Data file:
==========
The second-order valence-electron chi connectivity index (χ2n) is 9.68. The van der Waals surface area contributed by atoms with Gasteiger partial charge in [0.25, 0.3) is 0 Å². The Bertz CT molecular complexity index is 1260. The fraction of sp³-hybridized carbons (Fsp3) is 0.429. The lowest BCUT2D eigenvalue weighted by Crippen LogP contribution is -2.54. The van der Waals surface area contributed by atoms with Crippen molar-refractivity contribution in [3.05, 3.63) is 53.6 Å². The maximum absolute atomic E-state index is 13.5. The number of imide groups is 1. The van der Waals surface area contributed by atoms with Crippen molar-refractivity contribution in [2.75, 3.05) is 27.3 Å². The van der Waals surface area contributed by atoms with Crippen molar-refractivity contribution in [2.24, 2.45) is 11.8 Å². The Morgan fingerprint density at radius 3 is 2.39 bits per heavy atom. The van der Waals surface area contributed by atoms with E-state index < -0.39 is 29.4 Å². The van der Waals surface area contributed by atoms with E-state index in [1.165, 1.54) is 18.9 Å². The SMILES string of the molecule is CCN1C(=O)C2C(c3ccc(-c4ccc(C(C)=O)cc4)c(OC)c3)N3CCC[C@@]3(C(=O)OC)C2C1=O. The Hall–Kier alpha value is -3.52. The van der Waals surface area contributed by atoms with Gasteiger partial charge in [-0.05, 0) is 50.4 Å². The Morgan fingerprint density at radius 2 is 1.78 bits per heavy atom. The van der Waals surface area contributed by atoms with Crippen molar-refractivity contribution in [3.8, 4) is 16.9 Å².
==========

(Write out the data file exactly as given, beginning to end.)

The second-order valence-electron chi connectivity index (χ2n) is 9.68. The van der Waals surface area contributed by atoms with Gasteiger partial charge in [0.25, 0.3) is 0 Å². The Bertz CT molecular complexity index is 1260. The fraction of sp³-hybridized carbons (Fsp3) is 0.429. The lowest BCUT2D eigenvalue weighted by Crippen LogP contribution is -2.54. The van der Waals surface area contributed by atoms with Crippen molar-refractivity contribution in [3.05, 3.63) is 53.6 Å². The maximum absolute atomic E-state index is 13.5. The number of imide groups is 1. The van der Waals surface area contributed by atoms with Crippen molar-refractivity contribution in [2.75, 3.05) is 27.3 Å². The van der Waals surface area contributed by atoms with Crippen molar-refractivity contribution in [2.24, 2.45) is 11.8 Å². The Morgan fingerprint density at radius 3 is 2.39 bits per heavy atom. The van der Waals surface area contributed by atoms with E-state index < -0.39 is 29.4 Å². The van der Waals surface area contributed by atoms with E-state index in [1.165, 1.54) is 18.9 Å². The SMILES string of the molecule is CCN1C(=O)C2C(c3ccc(-c4ccc(C(C)=O)cc4)c(OC)c3)N3CCC[C@@]3(C(=O)OC)C2C1=O. The Hall–Kier alpha value is -3.52. The van der Waals surface area contributed by atoms with Gasteiger partial charge in [-0.05, 0) is 50.4 Å². The Morgan fingerprint density at radius 2 is 1.78 bits per heavy atom. The van der Waals surface area contributed by atoms with Crippen molar-refractivity contribution in [3.8, 4) is 16.9 Å².